RIoT, the Internet of Things group that now has more than 5,000 members, is continuing to evolve to a “content and hands-on organization” helping to develop startups and technology. Not just events.
With a $500,000 federal grant, RIoT will open its own IoT-focused accelerator to drive growth of an ecosystem, says the group’s founder.
“The basic idea is that IoT startups need a new acceleration platform,” Larry Steffan, a veteran tech executive who also oversees the Wireless Research Center of North Carolina, tells the Skinny. “A platform that will cut across multiple market segments.”
RIoT, which stands for Regional Internet of Things,” dates back to 2014 as the IoT craze spread worldwide. The original name was NC RIoT, but the group grew so fast and extended its reach beyond North Carolina it decided to drop NC.
“We no longer refer to RIoT as an acronym,” Steffan points out, “but as a brand to ensure engagement with this broad ecosystem.”
On Thursday, the US Department of Commerce said it would fund the new RIoT initiative to be called RAP (RIoT Accelerator Program) over three years. RIoT backers are kicking in over $500,000 in support.
The aim of the project is to create 96 startups, generate 200 jobs and generate more than $10 million in private investments, according to the award.
Steffan says the regional RIoT “ecosystem” continues to develop with numerous companies, ideas and technologies in the pipeline. Over time RIoT moved from show-and-tell events to the launch of what it calls RIoT labs. Now comes the accelerator/
“Our ecosystem has demonstrated that we can and have achieved this with dozens of startups,” he explains. “Opening up RIoT Labs last year was the beginning of this process.
“We wanted to move from an event-driven organization to a content and hands-on organization. Over the last couple of years, we began organizing workshops and programs in Florida, Charlotte, Charleston and last week in Cary. These workshops are posted on the RIoT website (ncriot.org). We want to ensure that we are engaging in a hands-on manner with thought leaders on specific topics, such as Industrial IoT, Blockchain, Department of Defense, Digital Health, and Smart Cities.”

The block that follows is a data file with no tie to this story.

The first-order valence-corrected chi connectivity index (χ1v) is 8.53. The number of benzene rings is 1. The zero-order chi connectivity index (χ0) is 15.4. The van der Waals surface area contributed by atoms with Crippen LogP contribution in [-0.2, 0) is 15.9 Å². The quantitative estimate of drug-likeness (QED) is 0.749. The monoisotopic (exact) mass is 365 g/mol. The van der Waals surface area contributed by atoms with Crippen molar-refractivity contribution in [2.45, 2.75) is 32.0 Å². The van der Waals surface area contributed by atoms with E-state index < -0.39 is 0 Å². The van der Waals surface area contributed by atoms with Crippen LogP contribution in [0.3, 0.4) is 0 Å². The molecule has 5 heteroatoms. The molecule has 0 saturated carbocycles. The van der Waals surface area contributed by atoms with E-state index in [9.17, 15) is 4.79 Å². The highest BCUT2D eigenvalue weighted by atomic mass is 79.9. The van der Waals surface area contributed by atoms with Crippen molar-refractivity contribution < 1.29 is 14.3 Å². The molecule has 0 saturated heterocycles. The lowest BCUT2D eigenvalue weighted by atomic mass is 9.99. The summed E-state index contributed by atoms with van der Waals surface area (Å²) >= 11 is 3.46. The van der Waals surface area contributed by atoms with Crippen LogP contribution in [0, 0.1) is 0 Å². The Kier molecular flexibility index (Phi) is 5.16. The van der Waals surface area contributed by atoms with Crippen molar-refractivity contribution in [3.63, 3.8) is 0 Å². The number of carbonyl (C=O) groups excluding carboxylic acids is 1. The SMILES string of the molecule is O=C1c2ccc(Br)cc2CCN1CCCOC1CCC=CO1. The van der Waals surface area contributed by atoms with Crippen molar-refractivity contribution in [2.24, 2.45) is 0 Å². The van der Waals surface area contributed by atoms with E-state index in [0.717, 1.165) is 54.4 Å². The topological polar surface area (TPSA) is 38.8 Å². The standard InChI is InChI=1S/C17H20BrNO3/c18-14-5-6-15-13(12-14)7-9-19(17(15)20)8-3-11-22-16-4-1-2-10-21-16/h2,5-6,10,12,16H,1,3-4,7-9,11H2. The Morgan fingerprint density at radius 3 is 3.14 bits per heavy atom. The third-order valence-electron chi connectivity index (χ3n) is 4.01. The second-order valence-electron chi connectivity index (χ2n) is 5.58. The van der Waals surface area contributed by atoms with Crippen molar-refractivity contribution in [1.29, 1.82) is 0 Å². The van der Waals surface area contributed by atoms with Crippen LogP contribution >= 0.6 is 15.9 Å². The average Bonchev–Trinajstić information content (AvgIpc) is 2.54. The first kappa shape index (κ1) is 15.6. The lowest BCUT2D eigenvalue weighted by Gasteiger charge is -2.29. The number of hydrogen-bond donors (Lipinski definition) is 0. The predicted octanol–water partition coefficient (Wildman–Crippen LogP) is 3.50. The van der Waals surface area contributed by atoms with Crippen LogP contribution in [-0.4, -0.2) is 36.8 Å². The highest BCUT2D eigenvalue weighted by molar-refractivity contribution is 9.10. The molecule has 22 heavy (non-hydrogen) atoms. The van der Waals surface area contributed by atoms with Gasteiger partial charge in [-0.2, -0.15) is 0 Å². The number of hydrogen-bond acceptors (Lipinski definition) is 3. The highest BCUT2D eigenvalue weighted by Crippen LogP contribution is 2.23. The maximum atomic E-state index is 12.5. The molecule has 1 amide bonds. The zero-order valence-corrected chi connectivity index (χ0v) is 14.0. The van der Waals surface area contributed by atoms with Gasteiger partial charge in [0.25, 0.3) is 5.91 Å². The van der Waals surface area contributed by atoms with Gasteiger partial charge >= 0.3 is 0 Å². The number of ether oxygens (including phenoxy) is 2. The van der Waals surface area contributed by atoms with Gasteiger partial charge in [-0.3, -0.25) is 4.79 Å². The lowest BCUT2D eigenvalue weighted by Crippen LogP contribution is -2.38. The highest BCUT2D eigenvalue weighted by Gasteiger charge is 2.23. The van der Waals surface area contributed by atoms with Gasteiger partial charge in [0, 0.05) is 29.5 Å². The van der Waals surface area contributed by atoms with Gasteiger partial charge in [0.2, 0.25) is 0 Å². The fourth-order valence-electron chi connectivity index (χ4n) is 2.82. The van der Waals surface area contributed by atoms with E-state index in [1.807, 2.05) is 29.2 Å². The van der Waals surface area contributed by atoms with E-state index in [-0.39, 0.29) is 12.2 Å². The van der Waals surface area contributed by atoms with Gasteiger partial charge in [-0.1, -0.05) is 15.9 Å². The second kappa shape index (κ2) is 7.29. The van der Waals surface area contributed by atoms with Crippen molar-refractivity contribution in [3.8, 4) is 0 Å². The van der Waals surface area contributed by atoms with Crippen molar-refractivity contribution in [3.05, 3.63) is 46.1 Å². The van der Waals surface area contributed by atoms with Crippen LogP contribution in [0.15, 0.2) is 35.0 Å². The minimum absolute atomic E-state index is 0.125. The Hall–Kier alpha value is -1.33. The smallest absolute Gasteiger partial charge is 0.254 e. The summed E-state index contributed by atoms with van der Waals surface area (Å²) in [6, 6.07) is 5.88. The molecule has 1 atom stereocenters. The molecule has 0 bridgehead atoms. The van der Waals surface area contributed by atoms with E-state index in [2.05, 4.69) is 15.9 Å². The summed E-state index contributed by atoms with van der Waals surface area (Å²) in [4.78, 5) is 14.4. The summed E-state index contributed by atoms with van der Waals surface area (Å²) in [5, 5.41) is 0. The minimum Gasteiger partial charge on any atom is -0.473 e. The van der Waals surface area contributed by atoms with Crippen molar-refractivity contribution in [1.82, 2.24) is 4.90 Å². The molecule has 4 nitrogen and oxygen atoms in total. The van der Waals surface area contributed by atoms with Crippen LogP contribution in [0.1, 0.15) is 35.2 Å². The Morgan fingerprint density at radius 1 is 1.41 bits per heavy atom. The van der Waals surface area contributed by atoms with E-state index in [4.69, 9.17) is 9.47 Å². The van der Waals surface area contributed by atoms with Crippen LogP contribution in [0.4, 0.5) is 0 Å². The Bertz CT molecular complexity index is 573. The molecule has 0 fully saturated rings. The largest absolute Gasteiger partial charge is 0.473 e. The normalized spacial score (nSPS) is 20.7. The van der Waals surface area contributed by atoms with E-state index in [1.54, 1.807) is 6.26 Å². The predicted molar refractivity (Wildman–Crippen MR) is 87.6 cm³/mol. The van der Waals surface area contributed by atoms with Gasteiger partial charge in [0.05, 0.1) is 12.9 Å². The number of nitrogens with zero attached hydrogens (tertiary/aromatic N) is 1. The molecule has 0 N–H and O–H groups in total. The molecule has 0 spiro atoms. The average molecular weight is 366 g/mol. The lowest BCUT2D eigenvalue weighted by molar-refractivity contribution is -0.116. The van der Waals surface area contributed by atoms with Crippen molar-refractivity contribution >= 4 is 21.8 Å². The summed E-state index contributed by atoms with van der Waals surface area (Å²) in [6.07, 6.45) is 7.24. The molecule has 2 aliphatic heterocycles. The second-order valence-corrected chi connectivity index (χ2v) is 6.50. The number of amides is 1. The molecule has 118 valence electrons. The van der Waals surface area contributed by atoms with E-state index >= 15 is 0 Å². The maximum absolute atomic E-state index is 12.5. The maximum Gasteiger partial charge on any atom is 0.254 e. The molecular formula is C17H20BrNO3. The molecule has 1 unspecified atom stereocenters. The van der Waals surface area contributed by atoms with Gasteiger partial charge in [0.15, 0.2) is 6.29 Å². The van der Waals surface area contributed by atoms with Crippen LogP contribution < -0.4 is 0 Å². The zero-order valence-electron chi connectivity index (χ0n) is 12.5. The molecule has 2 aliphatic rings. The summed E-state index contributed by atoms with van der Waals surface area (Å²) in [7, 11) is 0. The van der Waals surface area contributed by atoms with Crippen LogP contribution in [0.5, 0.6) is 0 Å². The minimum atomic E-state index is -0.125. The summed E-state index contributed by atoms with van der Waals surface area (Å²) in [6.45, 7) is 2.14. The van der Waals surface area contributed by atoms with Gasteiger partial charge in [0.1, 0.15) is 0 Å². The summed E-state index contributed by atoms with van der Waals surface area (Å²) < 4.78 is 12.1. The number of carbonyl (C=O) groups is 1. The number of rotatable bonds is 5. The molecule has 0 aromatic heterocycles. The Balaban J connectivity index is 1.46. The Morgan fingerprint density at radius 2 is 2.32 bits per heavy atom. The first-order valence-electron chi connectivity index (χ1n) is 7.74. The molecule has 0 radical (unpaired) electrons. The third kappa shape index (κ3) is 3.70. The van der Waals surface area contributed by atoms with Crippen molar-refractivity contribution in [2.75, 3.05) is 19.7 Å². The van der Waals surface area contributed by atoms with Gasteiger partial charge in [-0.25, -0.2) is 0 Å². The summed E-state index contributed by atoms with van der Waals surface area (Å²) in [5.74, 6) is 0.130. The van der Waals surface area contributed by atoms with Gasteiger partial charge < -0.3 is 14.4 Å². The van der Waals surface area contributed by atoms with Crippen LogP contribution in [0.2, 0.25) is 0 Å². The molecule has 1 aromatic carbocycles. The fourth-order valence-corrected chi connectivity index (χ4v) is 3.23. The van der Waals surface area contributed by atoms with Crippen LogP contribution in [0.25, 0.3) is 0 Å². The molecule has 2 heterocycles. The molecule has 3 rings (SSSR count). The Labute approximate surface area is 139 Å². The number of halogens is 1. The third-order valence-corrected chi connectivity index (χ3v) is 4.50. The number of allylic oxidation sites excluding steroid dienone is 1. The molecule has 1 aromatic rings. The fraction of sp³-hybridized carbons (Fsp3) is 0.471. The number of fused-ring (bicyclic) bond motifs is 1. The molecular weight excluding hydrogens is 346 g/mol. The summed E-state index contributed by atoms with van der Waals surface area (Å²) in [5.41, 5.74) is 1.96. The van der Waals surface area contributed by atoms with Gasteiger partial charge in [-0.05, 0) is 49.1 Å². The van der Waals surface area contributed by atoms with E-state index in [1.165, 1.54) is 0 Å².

Steffan notes that “MBA in IoT” is now an offering as well as lunch and learns.
These “filled up within minutes of being announced,” he says, reflecting the growing interest in IoT. “They were originally planned for every other month but the demand has become so great we had to find larger space and have been holding the L&L’s twice a month.”
RIoT says it is the largest such grassroots organization in the country. And a host of corporate backers have signed on as supporters. NC IDEA Foundation and The Launch Place assisted RIoT in the accelerator bid.
The accelerator decision
So why launch RAP?
“Over the past couple of years, we believe we have demonstrated an ability to address numerous markets, as well as different startup and corporate needs,” he says. “Our sponsorship growth and program support were excellent validation.
“We also felt strongly that the current incubation and acceleration programs did not fully understand IoT and the massive impact it will have on our economy.
“RAP was created to address this void. Pigeonholing IoT was the classic response with legacy organizations. RAP will be focused on distributive technology whether directly qualified as IoT or not.
“Through RAP, all new distributive startups will have connected linkage across multiple technologies, the essence of IoT.”
Staff coming, location TBD
RAP will feature professional assistance.
“RIoT will be looking for program and technical staff,” Steffan says.
Criteria for application and admission to RAP are yet to be determined other than being disruptive IoT.
“We want to support all distributive startups whether individuals or within corporations,” he adds. “We will be using our experience from RIoT labs to create criteria for participants.”
Just where the accelerator will be located is still to be determined.
“We are looking at several locations,” Steffan says.
Steffan sees the grant award as more validation of RIoT’s original intent and sets the stage for a promising future.
“The objective has not changed since day one of RIoT,” Steffan explains.
“We wanted to ensure we are supporting an ecosystem locally and nationally that not only understands participation, but more importantly leading the 4th Industrial revolution. Our plan, the vision has been validated over the years.
“The grant award is great validation our efforts, this validation will motivate us to continue to reach for the next rung.”